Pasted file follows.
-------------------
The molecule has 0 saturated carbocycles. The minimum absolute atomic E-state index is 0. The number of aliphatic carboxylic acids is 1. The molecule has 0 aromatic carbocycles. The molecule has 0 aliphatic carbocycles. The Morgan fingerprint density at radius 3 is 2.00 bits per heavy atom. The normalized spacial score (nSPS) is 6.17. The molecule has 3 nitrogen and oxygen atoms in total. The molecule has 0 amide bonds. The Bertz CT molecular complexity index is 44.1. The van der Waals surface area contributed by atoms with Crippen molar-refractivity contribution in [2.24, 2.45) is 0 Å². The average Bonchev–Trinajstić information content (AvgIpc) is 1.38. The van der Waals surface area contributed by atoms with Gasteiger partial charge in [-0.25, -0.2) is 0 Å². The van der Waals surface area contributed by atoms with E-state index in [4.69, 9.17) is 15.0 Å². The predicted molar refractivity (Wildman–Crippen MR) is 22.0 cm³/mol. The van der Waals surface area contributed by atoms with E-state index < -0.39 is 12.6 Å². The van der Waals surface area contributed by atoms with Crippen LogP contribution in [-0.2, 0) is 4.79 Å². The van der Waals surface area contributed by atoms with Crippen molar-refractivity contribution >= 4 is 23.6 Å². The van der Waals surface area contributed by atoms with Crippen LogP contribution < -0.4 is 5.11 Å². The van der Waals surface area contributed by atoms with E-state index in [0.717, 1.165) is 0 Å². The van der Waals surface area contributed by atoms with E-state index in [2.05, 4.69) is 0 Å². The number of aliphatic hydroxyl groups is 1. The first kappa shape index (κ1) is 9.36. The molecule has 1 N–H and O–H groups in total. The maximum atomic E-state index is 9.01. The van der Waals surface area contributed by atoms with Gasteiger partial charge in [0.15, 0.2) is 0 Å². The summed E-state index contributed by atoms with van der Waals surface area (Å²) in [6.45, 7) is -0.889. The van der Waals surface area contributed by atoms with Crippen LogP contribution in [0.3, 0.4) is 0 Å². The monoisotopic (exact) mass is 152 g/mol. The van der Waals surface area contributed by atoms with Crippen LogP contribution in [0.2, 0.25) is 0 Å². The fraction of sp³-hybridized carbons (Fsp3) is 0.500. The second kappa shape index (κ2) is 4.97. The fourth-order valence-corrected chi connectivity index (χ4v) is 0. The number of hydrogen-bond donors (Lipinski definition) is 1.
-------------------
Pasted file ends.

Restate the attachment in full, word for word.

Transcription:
The molecule has 0 saturated carbocycles. The minimum absolute atomic E-state index is 0. The number of aliphatic carboxylic acids is 1. The molecule has 0 aromatic carbocycles. The molecule has 0 aliphatic carbocycles. The Morgan fingerprint density at radius 3 is 2.00 bits per heavy atom. The normalized spacial score (nSPS) is 6.17. The molecule has 3 nitrogen and oxygen atoms in total. The molecule has 0 amide bonds. The Bertz CT molecular complexity index is 44.1. The van der Waals surface area contributed by atoms with Crippen molar-refractivity contribution in [2.24, 2.45) is 0 Å². The average Bonchev–Trinajstić information content (AvgIpc) is 1.38. The van der Waals surface area contributed by atoms with Gasteiger partial charge in [-0.25, -0.2) is 0 Å². The van der Waals surface area contributed by atoms with E-state index in [4.69, 9.17) is 15.0 Å². The predicted molar refractivity (Wildman–Crippen MR) is 22.0 cm³/mol. The van der Waals surface area contributed by atoms with E-state index < -0.39 is 12.6 Å². The van der Waals surface area contributed by atoms with Crippen LogP contribution in [-0.2, 0) is 4.79 Å². The van der Waals surface area contributed by atoms with Crippen molar-refractivity contribution >= 4 is 23.6 Å². The van der Waals surface area contributed by atoms with Crippen LogP contribution < -0.4 is 5.11 Å². The van der Waals surface area contributed by atoms with E-state index in [0.717, 1.165) is 0 Å². The van der Waals surface area contributed by atoms with E-state index in [2.05, 4.69) is 0 Å². The number of aliphatic hydroxyl groups is 1. The first kappa shape index (κ1) is 9.36. The molecule has 1 N–H and O–H groups in total. The maximum atomic E-state index is 9.01. The van der Waals surface area contributed by atoms with Gasteiger partial charge in [0.15, 0.2) is 0 Å². The summed E-state index contributed by atoms with van der Waals surface area (Å²) in [6.45, 7) is -0.889. The van der Waals surface area contributed by atoms with Crippen LogP contribution in [0.3, 0.4) is 0 Å². The monoisotopic (exact) mass is 152 g/mol. The van der Waals surface area contributed by atoms with Crippen LogP contribution in [0.2, 0.25) is 0 Å². The fraction of sp³-hybridized carbons (Fsp3) is 0.500. The second kappa shape index (κ2) is 4.97. The fourth-order valence-corrected chi connectivity index (χ4v) is 0. The number of hydrogen-bond donors (Lipinski definition) is 1.